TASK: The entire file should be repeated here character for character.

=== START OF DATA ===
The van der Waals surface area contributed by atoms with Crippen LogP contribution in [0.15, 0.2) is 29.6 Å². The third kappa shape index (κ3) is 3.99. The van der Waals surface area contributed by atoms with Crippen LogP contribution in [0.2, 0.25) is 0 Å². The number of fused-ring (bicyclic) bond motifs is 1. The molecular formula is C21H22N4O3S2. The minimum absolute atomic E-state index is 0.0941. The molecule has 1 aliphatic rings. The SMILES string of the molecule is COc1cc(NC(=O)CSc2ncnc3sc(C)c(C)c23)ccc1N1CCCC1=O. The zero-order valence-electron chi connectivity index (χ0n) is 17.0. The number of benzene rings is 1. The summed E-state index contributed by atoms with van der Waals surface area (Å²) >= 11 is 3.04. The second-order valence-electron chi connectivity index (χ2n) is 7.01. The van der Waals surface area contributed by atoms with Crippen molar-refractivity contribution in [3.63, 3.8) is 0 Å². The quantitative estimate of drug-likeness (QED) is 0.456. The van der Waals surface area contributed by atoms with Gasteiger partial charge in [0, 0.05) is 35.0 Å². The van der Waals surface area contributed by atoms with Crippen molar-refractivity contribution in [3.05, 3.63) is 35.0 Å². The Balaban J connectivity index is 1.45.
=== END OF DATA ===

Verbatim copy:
The van der Waals surface area contributed by atoms with Crippen LogP contribution in [0.15, 0.2) is 29.6 Å². The third kappa shape index (κ3) is 3.99. The van der Waals surface area contributed by atoms with Crippen LogP contribution in [0.2, 0.25) is 0 Å². The number of fused-ring (bicyclic) bond motifs is 1. The molecular formula is C21H22N4O3S2. The minimum absolute atomic E-state index is 0.0941. The molecule has 1 aliphatic rings. The SMILES string of the molecule is COc1cc(NC(=O)CSc2ncnc3sc(C)c(C)c23)ccc1N1CCCC1=O. The zero-order valence-electron chi connectivity index (χ0n) is 17.0. The number of benzene rings is 1. The summed E-state index contributed by atoms with van der Waals surface area (Å²) >= 11 is 3.04. The second-order valence-electron chi connectivity index (χ2n) is 7.01. The van der Waals surface area contributed by atoms with Crippen molar-refractivity contribution in [3.63, 3.8) is 0 Å². The quantitative estimate of drug-likeness (QED) is 0.456. The van der Waals surface area contributed by atoms with Gasteiger partial charge in [0, 0.05) is 35.0 Å². The van der Waals surface area contributed by atoms with Crippen molar-refractivity contribution in [3.05, 3.63) is 35.0 Å². The Balaban J connectivity index is 1.45.